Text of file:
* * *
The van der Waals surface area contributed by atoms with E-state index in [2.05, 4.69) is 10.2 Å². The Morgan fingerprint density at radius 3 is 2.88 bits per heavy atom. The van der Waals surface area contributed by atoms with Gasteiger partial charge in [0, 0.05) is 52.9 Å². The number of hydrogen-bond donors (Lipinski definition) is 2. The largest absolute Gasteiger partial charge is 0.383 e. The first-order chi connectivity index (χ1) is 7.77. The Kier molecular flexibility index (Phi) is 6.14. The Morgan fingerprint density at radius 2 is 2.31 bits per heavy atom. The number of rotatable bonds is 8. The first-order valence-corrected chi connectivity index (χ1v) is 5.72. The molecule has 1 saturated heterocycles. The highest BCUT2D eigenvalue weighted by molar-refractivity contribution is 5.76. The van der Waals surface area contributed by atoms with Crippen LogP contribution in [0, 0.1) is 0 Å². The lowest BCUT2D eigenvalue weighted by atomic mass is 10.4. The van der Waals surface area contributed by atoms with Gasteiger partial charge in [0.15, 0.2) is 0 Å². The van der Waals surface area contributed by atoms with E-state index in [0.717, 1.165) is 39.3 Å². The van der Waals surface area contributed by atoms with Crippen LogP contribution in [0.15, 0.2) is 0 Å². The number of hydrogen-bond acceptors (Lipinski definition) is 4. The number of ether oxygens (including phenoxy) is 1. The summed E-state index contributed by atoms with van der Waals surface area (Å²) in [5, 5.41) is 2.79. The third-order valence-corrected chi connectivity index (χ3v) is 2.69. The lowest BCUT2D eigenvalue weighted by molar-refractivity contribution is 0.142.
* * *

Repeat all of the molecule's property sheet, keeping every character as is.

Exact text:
The van der Waals surface area contributed by atoms with E-state index in [2.05, 4.69) is 10.2 Å². The Morgan fingerprint density at radius 3 is 2.88 bits per heavy atom. The van der Waals surface area contributed by atoms with Gasteiger partial charge in [0, 0.05) is 52.9 Å². The number of hydrogen-bond donors (Lipinski definition) is 2. The largest absolute Gasteiger partial charge is 0.383 e. The first-order chi connectivity index (χ1) is 7.77. The Kier molecular flexibility index (Phi) is 6.14. The Morgan fingerprint density at radius 2 is 2.31 bits per heavy atom. The number of rotatable bonds is 8. The first-order valence-corrected chi connectivity index (χ1v) is 5.72. The molecule has 1 saturated heterocycles. The highest BCUT2D eigenvalue weighted by molar-refractivity contribution is 5.76. The van der Waals surface area contributed by atoms with Crippen LogP contribution in [0, 0.1) is 0 Å². The lowest BCUT2D eigenvalue weighted by atomic mass is 10.4. The van der Waals surface area contributed by atoms with Gasteiger partial charge in [0.15, 0.2) is 0 Å². The van der Waals surface area contributed by atoms with E-state index in [0.717, 1.165) is 39.3 Å². The van der Waals surface area contributed by atoms with Crippen LogP contribution in [0.15, 0.2) is 0 Å². The number of hydrogen-bond acceptors (Lipinski definition) is 4. The number of ether oxygens (including phenoxy) is 1. The summed E-state index contributed by atoms with van der Waals surface area (Å²) in [5, 5.41) is 2.79. The third-order valence-corrected chi connectivity index (χ3v) is 2.69. The lowest BCUT2D eigenvalue weighted by molar-refractivity contribution is 0.142.